- Paratek Pharmaceuticals said Tuesday that two of its antibiotics have received Food and Drug Administration approval. One of the them, Seysara, is now cleared to treat moderate to severe acne while the other, Nuzyra, is indicated for both community-acquired bacterial pneumonia (CABP) and acute skin and skin structure infections (ABSSSI).
- Nuzyra commanded much of the attention during a Wednesday morning conference call with Paratek leadership. Chief Commercial Officer Adam Woodrow said the company has already finished its managed markets hiring and plans to build out the Nuzyra sales team "judiciously" in 2019. Paratek is looking at a first quarter launch, at which point it should have around 70% of its sales team in place.
- Woodrow also noted that Paratek is in the middle of pricing research, but should have results from that in the next week or two. Investment bank Raymond James estimates Nuzyra's net price will settle around $250 per day given that Paratek has indicated it wants the drug's price to be in-line with Pfizer's Zyvox.
The world needs new antibiotics, but regulators are having a difficult time convincing drugmakers to develop them — largely because of unresolved commercial restraints.
Antibiotics, especially against the backdrop of antibiotic resistance, are administered sparingly to ensure they can stay useful long-term. That stipulation, coupled with reimbursement challenges, often leads to much lower return on investment than many manufacturers are willing to accept.
To its credit, the U.S. government has tried to incentivize antibiotics development through legislation like the GAIN Act, which offers quicker regulatory review and additional marketing exclusivity for certain antibiotics. Yet Nicole Mahoney, director of global regulatory policy at Merck & Co., one of the biggest players still in this space, told BioPharma Dive earlier this year that the company "would definitely like to see more incentives on the commercial side."
Paratek is one of the few pharmas basing its entire business on antibiotics. That's especially risky given that, until Tuesday, the company didn't have any commercially available products. Its balance sheet underscores this, as Paratek recorded just $40,000 in revenue and a net loss of $29.7 million during the second quarter.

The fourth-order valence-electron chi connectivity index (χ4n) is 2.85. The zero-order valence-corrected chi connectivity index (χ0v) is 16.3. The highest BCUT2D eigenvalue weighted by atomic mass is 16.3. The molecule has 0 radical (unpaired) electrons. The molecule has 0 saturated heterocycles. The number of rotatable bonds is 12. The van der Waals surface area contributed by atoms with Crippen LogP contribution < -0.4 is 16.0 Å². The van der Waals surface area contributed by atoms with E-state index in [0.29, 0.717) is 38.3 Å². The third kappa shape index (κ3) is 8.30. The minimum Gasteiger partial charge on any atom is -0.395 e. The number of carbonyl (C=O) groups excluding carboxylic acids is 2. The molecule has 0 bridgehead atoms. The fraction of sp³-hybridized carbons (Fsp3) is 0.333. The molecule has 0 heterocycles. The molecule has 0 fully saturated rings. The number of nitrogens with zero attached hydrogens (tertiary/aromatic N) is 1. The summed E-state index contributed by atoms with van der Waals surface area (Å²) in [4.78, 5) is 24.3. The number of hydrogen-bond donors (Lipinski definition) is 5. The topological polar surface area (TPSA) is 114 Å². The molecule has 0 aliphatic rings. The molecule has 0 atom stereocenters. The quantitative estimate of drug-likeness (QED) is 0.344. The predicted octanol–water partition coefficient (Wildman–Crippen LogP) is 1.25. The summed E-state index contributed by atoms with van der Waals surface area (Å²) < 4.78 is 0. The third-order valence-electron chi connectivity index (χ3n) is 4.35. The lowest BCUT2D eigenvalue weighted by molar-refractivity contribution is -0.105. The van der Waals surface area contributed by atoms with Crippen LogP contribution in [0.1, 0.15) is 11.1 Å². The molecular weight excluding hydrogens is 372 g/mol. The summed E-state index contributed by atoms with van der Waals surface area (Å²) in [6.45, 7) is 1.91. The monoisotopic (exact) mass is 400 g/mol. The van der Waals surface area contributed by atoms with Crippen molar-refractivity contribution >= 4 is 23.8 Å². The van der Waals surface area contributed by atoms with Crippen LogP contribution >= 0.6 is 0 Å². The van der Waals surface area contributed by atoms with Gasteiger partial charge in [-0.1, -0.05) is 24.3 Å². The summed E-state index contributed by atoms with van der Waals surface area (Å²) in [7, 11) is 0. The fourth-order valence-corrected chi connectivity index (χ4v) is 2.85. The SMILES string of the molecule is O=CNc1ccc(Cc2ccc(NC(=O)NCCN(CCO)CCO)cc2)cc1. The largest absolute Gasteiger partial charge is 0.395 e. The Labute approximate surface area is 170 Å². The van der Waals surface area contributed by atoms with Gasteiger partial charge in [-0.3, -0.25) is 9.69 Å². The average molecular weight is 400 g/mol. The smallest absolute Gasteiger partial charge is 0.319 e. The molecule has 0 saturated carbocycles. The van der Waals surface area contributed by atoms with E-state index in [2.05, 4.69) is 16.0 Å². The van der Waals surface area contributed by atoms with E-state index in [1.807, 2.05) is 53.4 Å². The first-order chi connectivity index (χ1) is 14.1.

The new approvals, particularly Nuzyra (omadacycline), could therefore help change the company's course.
"With a relatively clean label, and solid product profile, we think [Paratek] stands in a good launch position. Fully acknowledging sentiment towards antibiotics continues to be lackluster, we do think [Paratek]'s Nuzyra could prove to be an exception," Raymond James analyst Laura Chico wrote in an Oct. 2 investor note.
Paratek execs said they're working to build out Nuzyra's sales force ahead of its launch early next year. A field team of roughly 85 representatives will be "sufficient" for targeting the approximately 800 key hospital accounts the company has identified.
"I mentioned we're starting that recruitment now, and I don't want to rush it," Woodrow said. "We don't accept warm body syndrome in Paratek — we want to make sure we get the right people."
Woodrow added that two of the main tasks ahead of Nuzyra's launch were to: secure formulary access through contracting and test out the drug's supply chain.
"We are in that enviable situation where we have an IV and an oral [version of Nuzyra], and we have to ensure continuity of care from the hospital to home," he said.
Paratek's work won't be simply commercial, however.
Through an agreement with the FDA, Paratek will conduct post-marketing studies of Nuzyra in CABP and pediatric patients. Analysts largely anticipated such requirements after a Phase 3 study showed more patients died in the Nuzyra arm versus an active comparator arm.
Paratek shares were down 5% to $9.24 apiece at Tuesday's market close, but rallied back to $9.77 apiece by Wednesday morning. That's still a far cry from the company's 52-week high stock value of $26.10 per share seen last October, suggesting Paratek's path toward reinvigorating investor optimism has just begun.